Pennsylvania Highlands Community College was one of only 38 cultural institutions nationwide to receive a Common Heritage grant from the National Endowment for the Humanities. The Common Heritage program will enable the college to host “digitization days” to capture local historical records and artifacts.
The local project, Families Forever: A Cambria Memory Project, will take place in 2016 and will feature several opportunities for the public to bring family records or artifacts and have them digitized and preserved. Partners with Pennsylvania Highlands in the grant include the Cambria County Historical Society, the Johnstown Area Heritage Association, and St. Francis University.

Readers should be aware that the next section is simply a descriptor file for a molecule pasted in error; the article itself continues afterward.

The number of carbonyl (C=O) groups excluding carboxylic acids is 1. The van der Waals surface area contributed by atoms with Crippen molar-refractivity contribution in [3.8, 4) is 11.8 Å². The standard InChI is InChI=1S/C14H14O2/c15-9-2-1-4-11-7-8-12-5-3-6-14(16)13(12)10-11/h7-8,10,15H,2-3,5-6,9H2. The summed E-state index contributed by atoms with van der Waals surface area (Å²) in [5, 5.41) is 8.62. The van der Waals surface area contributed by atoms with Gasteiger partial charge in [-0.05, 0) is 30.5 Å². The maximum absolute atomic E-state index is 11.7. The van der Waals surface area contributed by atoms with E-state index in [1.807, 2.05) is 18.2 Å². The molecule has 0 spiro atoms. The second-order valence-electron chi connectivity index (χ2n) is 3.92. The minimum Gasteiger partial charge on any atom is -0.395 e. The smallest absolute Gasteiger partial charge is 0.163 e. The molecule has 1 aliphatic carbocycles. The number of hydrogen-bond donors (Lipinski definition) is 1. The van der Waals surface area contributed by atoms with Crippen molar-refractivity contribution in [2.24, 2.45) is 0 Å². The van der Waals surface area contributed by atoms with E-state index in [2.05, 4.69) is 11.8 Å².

In addition to the public digitization days, there will also be humanities programs and digitization workshops to teach the public how to digitize and conserve family history using best practices.
All participants will receive their digitized records the day of the event and all records will be stored in the state’s digital repository, Power Library, and also in the Digital Public Library of America.
Common Heritage is part of The Common Good: The Humanities in the Public Square, an initiative that seeks to enhance the role of humanities in civic life.